During the 2005 presidential race, organizers disseminated information on campaign rallies and mobilizations via text messages and political blogs, which were also used to discuss key components of candidates’ policy platforms. In the 2009 election conventional forms of campaigning and organizing, such as loudspeakers projecting campaign messages from the back of candidate-purchased buses, gave way to web-based tools. Text messaging was still a key way of organizing rallies in the run-up to and following the 2009 contest, but social networking sites took precedence in this cycle.

In an effort to spur reform-minded voters to vote on June 12, individuals circulated messages such as “If you plan not to vote, just think about June 13 when you hear Ahmadinejad has been re-elected,” via SMS text message. Others posted campaign messages on Facebook profiles and Twitter feeds. Similarly, Mousavi supporters used text messaging and social networking tools to subvert government attempts to hinder and prevent campaign rallies. On June 6, less than one week before the election, a government-influenced organization denied the Mousavi campaign permission to use the 120,000-seat Azadi stadium for a rally scheduled the following day. Many speculated that Ahmadinejad ordered the move, out of fear of the increasing support for his opponent. Whereas in past elections the campaign and its supporters might have conceded to not holding such a rally, in less than 24 hours Mousavi supporters used Facebook and Twitter postings and text messages to get the word out about a 12-mile-long “train of Green” along Vali-e Asr Avenue, one of Tehran’s major thoroughfares.

Recognizing the significance of the Internet and the importance of the youth vote in this election, each of the four presidential campaigns also devoted substantial resources to courting young voters via online tools. Although the Ahmadinejad campaign launched a website to draw supporters into its camp, the Mousavi campaign used the Internet more effectively. In all likelihood, he’s the first politician in Iran’s history to leverage the Internet as his campaign’s most formidable campaign tool. The candidate used Twitter to send out short updates and established a Facebook page to broadcast campaign messages, appealing to Iran’s youth. The government’s decision to shut down Facebook on May 23 — though access to the site was allowed the following day — indicates the Ahmadinejad administration’s wariness of both the power of the youth vote and the influence of such online tools.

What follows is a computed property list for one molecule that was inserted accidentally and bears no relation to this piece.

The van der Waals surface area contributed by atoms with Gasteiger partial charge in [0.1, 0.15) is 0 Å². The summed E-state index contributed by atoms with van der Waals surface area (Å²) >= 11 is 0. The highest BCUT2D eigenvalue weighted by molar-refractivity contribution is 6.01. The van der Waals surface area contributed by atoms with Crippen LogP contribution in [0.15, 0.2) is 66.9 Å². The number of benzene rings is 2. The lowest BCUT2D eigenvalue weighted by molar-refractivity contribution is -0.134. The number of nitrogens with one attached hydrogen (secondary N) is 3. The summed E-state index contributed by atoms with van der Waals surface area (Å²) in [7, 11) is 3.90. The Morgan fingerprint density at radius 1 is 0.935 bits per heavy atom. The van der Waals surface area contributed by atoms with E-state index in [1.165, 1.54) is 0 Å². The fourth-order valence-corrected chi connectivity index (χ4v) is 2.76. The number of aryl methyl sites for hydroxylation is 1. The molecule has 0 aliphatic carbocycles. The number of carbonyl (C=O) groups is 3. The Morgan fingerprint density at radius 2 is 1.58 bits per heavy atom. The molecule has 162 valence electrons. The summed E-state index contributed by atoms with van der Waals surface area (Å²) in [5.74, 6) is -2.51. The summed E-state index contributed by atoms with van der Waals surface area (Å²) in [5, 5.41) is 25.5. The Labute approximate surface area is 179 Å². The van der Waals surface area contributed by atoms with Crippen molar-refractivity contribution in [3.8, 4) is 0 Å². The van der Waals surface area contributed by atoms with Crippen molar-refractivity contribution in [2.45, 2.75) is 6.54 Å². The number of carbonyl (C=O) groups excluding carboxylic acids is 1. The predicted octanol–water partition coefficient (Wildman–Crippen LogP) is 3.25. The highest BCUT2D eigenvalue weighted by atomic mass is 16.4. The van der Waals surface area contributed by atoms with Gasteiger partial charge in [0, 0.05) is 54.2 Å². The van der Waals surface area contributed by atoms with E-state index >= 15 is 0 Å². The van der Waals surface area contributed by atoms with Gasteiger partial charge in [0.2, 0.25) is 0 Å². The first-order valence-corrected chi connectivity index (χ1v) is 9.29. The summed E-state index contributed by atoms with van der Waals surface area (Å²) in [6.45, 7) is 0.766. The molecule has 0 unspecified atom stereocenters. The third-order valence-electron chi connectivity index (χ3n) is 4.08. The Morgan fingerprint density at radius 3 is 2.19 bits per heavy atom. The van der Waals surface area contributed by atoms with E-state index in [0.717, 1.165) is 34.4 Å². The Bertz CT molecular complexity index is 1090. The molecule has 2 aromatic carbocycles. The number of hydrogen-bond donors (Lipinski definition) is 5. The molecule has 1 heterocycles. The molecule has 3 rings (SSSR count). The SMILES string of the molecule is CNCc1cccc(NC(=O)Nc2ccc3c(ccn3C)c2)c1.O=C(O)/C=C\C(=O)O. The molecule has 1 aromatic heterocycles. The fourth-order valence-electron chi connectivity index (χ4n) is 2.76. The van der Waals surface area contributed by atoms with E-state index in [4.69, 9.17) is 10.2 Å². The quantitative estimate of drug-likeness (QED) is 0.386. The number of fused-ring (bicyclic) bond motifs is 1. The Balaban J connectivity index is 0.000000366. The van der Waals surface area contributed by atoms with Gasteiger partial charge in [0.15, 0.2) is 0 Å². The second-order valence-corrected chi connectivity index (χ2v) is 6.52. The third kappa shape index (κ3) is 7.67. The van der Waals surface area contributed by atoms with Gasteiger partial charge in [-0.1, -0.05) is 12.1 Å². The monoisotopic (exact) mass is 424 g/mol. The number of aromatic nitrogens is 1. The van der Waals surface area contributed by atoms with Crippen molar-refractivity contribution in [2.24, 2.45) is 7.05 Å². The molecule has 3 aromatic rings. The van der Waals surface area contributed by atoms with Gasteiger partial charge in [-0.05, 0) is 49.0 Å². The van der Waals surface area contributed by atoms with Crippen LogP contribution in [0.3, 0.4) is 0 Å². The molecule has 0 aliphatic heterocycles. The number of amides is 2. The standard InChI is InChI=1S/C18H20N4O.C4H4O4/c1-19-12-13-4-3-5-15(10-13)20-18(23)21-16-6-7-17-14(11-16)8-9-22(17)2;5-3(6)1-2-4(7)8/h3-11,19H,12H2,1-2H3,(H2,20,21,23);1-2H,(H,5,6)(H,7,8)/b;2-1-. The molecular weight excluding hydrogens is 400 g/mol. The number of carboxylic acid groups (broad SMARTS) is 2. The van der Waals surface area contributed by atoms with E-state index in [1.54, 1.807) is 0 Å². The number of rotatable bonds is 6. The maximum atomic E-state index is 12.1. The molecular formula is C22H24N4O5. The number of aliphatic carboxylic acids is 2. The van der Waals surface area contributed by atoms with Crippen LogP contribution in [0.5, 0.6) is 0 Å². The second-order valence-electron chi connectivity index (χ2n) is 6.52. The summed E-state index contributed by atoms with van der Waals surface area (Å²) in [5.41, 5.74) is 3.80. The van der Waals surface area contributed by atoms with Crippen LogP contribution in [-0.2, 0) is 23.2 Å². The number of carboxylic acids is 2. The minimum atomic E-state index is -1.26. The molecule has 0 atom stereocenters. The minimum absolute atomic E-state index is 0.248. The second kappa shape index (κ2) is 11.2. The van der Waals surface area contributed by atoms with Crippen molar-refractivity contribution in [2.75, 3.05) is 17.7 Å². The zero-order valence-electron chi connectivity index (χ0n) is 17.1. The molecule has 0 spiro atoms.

Where is My Vote?

On Friday, June 12, two hours after the polls closed, the Iranian state news agency announced that Ahmadinejad won the election with approximately 60% of the vote. The next day, the Interior Ministry confirmed that Ahmadinejad had received 62.6% of the vote to Mousavi’s less than 34%. The Ministry placed voter turnout at a record high of 85%.

In the hours immediately following the government’s announcement of the election results and through Tuesday evening, Iranians of all ages took to the streets with chants of “Down with the Dictator,” and “Where is my Vote?” Demonstrators claimed that the ballots they cast for Mousavi were not counted. A two-to-one margin across the country, they argued, could not have been possible, given the pre-election outpouring of support for Mousavi.